How to Get Started With Recommender Systems



Recommender systems may be the most common type of predictive model that the average person may encounter.

They provide the basis for recommendations on services such as Amazon, Spotify, and Youtube.

Recommender systems are a huge daunting topic if you’re just getting started. There is a myriad of data preparation techniques, algorithms, and model evaluation methods.

Not all of the techniques will be relevant, and in fact, the state-of-the-art can be ignored for now as you will likely get very good results by focusing on the fundamentals, e.g. treat it as a straightforward classification or regression problem.

It is important to know the basics and have it all laid out for you in a systematic way. For this, I recommend skimming or reading the standard books and papers on the topic and looking at some of the popular libraries.

In this tutorial, you will discover resources you can use to get started with recommender systems.

After completing this tutorial, you will know:

  • The top review papers on recommender systems you can use to quickly understand the state of the field.
  • The top books on recommender systems from which you can learn the algorithms and techniques required when developing and evaluating recommender systems.
  • The top Python libraries and APIs that you can use to prototype and develop your own recommender systems.

Let’s get started.

How to Get Started With Recommender Systems

How to Get Started With Recommender Systems
Photo by Paul Toogood, some right reserved.

Tutorial Overview

This tutorial is divided into three parts; they are:

  1. Papers on Recommender Systems
  2. Books on Recommender Systems
  3. Recommender Systems Libraries

Papers on Recommender Systems

Research papers on recommender systems can help you very quickly get up to speed on the state of the field.

Specifically, review papers that use precise language to define what a recommender system is, the algorithms that can be used, standard datasets and metrics for comparing algorithms, and hints at the state of the art techniques.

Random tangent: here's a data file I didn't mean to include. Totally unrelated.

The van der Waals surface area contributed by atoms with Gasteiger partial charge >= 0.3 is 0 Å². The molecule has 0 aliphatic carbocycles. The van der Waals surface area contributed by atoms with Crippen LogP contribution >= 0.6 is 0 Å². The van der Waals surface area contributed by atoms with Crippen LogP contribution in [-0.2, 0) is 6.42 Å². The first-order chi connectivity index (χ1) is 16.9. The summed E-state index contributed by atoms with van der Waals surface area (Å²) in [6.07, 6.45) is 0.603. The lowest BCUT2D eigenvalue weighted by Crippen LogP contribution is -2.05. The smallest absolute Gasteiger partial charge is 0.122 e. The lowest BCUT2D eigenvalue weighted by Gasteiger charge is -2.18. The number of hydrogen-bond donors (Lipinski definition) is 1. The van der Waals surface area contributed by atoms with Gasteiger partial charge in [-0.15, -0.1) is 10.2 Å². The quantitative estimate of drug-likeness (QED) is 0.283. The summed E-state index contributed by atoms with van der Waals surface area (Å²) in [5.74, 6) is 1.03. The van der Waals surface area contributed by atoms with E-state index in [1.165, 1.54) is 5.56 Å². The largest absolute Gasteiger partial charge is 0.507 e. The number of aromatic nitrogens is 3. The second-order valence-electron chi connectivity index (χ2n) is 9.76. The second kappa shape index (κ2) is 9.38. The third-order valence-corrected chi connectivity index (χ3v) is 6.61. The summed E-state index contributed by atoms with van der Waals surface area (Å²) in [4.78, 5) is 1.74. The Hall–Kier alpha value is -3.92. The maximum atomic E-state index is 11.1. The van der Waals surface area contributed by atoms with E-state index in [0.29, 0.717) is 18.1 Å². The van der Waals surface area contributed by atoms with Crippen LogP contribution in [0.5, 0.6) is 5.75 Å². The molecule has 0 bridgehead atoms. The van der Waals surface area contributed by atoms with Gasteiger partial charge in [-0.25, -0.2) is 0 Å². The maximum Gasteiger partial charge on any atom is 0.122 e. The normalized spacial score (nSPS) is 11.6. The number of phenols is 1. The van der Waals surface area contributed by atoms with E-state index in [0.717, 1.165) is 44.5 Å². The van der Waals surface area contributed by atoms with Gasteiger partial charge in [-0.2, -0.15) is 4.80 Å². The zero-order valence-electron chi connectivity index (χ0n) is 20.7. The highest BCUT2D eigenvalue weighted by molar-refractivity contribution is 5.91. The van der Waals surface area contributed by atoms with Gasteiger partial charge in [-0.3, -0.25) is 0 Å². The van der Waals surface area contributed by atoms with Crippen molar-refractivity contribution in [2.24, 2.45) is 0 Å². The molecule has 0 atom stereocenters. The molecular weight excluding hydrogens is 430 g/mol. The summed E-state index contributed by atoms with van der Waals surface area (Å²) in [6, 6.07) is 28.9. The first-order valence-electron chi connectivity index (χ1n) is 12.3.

By skimming or reading a handful of review papers on recommender systems, you can quickly develop a foundation from which to dive deeper and start developing your own systems.

The field does not change that quickly, and techniques from 10 or 20 years ago will give you solid results.

Review papers on recommender systems I recommended to establish a foundational understanding include:

Matrix Factorization Techniques for Recommender Systems

Matrix Factorization Techniques for Recommender Systems

Once you have questions about specific techniques, you can then find papers that focus on those techniques and dive deeper.

You can search for papers on specific techniques here:

Do you know of additional good review papers on recommender systems?
Let me know in the comments below.

Books on Recommender Systems

Books on recommender systems provide the space to lay out the field and take you on a tour of the techniques and give you the detail you need to understand them, with more breadth and detail than a much shorter review paper.

Again, given that the field is quite mature, older books, such as those published a decade ago, should not be immediately neglected.

Some top textbooks published by key researchers in the field include the following:

I own a hard copy of “Recommender Systems: An Introduction” and cannot recommend it highly enough.